Free Energy | searching for free energy and discussing free energy

Re: Heat conversion by using piezzo effect
« Reply #19 on: May 18, 2005, 07:50:22 PM »
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Offline swankpower

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Re: Heat conversion by using piezzo effect
« Reply #20 on: May 19, 2005, 12:11:20 AM »
Using the piezo design guide from piezo-kinetics, http://www.piezo-kinetics.com/Catalog_pages_15-26.pdf, I calculated the patent's piezo with an outer diameter of .1mm and inner diameter of .033mm to produce on average 121mV in standard temperature and pressure, assuming that the foil diaphragm allows the strike area to be the full diameter of the piezo, .1mm. I didn't see how the foil extending outward from the outer diameter of the piezo to the flush ceramic base could help produce a force, since it would be bending in this area, negating pressure force. I can see why the inventor had trouble getting substantial voltages, when using a steel foil as the diaphragm. Mechanical stress could oppose some of the pressure force.

Offline lanca

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Re: Heat conversion by using piezzo effect
« Reply #21 on: May 27, 2005, 12:41:51 AM »
high guys, i found -years before-the patentschrift dd287597.
for global interests-i,for myself think it-could be the dd286012
similar to the solar-cycle(carl friedrich von Weizsaecker,club of rome)
but "fuer die friedliche Nutzung" of the surrounded ambient energy
without great costs and sustainable.

Free Energy | searching for free energy and discussing free energy

Re: Heat conversion by using piezzo effect
« Reply #21 on: May 27, 2005, 12:41:51 AM »
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Offline andreas_varesi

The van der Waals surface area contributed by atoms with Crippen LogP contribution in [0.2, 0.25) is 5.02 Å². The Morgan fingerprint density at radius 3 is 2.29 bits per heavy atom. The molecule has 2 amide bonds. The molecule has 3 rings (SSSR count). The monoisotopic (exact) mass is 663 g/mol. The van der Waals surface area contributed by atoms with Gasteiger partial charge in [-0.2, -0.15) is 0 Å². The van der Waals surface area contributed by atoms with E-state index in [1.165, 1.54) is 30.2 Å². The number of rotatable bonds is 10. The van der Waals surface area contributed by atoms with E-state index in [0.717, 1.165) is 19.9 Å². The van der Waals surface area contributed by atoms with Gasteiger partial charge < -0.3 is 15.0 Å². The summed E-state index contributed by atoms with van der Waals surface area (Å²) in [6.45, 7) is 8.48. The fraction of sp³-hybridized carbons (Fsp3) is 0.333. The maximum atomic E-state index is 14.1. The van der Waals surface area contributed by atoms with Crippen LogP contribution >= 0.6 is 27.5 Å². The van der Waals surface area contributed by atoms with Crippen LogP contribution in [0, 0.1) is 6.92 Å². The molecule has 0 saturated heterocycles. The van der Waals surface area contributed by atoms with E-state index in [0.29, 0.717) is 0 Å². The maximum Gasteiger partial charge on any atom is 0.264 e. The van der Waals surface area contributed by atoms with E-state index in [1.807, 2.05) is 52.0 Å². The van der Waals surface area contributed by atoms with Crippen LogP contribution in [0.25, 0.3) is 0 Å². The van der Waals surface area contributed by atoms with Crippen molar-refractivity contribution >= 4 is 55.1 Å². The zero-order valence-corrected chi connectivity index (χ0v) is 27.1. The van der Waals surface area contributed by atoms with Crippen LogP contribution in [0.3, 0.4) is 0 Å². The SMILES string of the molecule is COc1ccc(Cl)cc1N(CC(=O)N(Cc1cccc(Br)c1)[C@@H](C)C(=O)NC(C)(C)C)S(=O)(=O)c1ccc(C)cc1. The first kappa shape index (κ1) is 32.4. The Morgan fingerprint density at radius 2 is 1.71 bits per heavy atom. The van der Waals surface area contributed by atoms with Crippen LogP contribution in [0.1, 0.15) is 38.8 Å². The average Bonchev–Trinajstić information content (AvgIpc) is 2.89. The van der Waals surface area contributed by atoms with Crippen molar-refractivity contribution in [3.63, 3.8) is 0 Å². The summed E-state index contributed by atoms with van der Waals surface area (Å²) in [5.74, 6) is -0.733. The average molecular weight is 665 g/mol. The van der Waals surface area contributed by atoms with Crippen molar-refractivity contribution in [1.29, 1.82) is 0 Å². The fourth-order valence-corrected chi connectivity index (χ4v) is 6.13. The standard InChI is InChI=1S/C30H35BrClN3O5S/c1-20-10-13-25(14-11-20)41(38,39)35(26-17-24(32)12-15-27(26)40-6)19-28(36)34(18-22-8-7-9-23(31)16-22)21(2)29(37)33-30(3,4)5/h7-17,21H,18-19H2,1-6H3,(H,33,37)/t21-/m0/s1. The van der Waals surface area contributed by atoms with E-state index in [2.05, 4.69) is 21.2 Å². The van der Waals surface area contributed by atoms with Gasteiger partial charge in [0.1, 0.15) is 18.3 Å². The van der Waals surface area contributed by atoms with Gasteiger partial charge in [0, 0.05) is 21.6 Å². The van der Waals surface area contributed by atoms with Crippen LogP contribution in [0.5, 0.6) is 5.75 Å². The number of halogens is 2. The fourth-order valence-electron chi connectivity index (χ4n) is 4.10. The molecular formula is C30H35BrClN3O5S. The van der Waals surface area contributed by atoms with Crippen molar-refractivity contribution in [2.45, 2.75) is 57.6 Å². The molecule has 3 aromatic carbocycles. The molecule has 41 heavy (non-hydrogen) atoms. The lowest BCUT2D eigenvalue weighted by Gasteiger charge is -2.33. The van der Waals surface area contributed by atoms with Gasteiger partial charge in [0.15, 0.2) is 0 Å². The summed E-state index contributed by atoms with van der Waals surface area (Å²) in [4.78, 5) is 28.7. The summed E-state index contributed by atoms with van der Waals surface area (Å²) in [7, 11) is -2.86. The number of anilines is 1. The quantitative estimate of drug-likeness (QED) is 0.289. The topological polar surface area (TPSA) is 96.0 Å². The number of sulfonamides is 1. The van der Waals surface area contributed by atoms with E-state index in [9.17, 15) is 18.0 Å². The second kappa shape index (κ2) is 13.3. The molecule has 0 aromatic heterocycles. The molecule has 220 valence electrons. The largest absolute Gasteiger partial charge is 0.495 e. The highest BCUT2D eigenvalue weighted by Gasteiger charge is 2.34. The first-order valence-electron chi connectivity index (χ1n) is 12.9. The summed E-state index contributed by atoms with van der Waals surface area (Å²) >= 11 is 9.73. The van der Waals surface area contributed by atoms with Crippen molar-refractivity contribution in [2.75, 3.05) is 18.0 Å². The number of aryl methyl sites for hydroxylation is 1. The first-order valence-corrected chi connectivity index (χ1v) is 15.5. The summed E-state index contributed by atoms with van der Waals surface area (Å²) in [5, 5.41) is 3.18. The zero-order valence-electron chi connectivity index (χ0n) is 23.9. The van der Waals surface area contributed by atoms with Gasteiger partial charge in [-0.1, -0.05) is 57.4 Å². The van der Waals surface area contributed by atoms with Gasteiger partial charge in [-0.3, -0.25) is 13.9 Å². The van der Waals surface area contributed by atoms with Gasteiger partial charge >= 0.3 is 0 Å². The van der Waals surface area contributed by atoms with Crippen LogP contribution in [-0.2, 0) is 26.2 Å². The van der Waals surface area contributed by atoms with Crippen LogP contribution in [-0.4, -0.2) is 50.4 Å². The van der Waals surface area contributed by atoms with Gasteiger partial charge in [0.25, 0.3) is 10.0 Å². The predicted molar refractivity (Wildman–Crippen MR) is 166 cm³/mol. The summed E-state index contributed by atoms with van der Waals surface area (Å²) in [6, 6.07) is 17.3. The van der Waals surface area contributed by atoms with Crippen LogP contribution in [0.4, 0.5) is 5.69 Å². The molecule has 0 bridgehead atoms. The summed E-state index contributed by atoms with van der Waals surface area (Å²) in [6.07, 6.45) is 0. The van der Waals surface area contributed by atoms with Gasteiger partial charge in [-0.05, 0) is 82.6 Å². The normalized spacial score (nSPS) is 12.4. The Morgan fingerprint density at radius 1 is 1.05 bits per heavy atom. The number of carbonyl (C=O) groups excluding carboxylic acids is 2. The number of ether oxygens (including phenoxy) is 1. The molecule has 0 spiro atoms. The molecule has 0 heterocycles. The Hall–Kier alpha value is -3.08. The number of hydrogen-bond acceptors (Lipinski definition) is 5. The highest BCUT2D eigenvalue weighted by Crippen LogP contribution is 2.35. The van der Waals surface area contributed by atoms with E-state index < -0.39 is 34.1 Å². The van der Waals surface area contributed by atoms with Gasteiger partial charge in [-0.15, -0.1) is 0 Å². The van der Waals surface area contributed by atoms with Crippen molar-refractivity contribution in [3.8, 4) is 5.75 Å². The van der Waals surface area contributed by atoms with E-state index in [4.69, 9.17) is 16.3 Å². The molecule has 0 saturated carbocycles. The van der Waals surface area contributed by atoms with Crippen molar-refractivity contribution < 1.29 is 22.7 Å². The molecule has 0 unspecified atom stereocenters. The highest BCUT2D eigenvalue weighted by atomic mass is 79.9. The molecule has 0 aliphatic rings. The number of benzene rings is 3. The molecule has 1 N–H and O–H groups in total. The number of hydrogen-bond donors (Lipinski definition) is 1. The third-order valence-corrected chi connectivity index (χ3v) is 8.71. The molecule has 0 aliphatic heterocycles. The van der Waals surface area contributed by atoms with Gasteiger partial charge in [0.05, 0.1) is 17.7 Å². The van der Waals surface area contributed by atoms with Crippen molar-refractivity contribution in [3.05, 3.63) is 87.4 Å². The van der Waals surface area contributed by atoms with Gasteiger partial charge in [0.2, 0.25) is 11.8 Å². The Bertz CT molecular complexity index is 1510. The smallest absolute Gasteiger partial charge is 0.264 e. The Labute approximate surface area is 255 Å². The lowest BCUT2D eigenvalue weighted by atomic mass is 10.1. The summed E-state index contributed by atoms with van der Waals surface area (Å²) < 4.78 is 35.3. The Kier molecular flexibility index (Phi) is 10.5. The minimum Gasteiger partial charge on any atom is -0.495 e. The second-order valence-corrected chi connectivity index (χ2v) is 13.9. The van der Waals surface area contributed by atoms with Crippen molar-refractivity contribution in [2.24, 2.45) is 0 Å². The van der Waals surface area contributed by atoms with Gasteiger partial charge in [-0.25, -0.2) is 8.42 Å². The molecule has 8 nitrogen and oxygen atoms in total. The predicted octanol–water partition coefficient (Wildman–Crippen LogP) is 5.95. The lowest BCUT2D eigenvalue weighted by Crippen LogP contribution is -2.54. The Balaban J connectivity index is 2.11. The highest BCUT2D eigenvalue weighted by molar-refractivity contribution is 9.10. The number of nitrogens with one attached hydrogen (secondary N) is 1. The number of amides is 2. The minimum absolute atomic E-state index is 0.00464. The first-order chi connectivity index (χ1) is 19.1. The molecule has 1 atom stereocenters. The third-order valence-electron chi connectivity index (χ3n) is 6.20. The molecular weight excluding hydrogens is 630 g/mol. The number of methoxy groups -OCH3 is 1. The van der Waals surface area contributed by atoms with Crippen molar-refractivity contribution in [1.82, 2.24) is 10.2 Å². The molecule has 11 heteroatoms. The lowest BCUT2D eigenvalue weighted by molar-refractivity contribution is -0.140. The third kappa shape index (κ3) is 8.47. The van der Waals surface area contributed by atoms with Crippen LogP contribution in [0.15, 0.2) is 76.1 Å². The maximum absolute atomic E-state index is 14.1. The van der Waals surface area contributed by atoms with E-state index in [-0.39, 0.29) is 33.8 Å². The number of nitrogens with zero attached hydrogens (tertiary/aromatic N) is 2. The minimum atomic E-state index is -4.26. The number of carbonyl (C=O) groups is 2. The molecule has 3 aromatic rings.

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Re: Heat conversion by using piezzo effect
« Reply #22 on: May 30, 2005, 05:17:17 PM »
Look also at "Piezoelectric energy" http://www.overunity.com/index.php/topic,121.0.html. There are also some interesting information listed.

Regards

Andreas Varesi

Offline lanca

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Re: Heat conversion by using piezzo effect
« Reply #23 on: May 31, 2005, 02:28:40 AM »
what is,without words,in a real tridimensional explanation "piezo-electric"?
The reverse mode of the liquid iron demonstration(Don Adsitt),material stress noise?
thermovoltaic=thermalnoise
thermic=motion,maxwell/boltzmann;


























Free Energy | searching for free energy and discussing free energy

Re: Heat conversion by using piezzo effect
« Reply #23 on: May 31, 2005, 02:28:40 AM »
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Offline Enoch

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Re: Heat conversion by using piezzo effect
« Reply #24 on: July 20, 2005, 02:28:53 PM »
Hello to all,
Look at the patent #413,353 of Tesla.
Simple method to rectify the AC to DC current using a modified transformer.

Offline kinggeorge

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    • CosmicSalamander
Wiegand wires
« Reply #25 on: September 04, 2007, 12:37:34 AM »
Wiegand wires or similar bistable magnetic elements and permeate magnets would be better, as it is easy to get 5 volt pulses.
George King
georgeking@cosmicsalamander.com

Free Energy | searching for free energy and discussing free energy

Wiegand wires
« Reply #25 on: September 04, 2007, 12:37:34 AM »
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Offline Vortex1

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Re: Heat conversion by using piezzo effect
« Reply #26 on: November 18, 2007, 05:46:18 PM »
Perhaps you will find this article interesting(attached pdf) . It was published in Wireless World late 80's or early 90's. I called Pennwalt to see if John Scott Strachan still worked there when I was director of research and development at another company during that period. They said he no longer worked there and had no record of how he might be contacted. They were kind enough to send me some samples of the piezofilm. I have not performed any of Strachan's experiments although this method, if it works, would be ripe for development. The magazine chose to place the words "Hypothesis" at the top of each page, I suppose as a disclaimer. John Scott Strachan has several patents. For this google CA 2003318 patent application.

Best of Luck in your research.........V
« Last Edit: November 18, 2007, 06:59:42 PM by Vortex1 »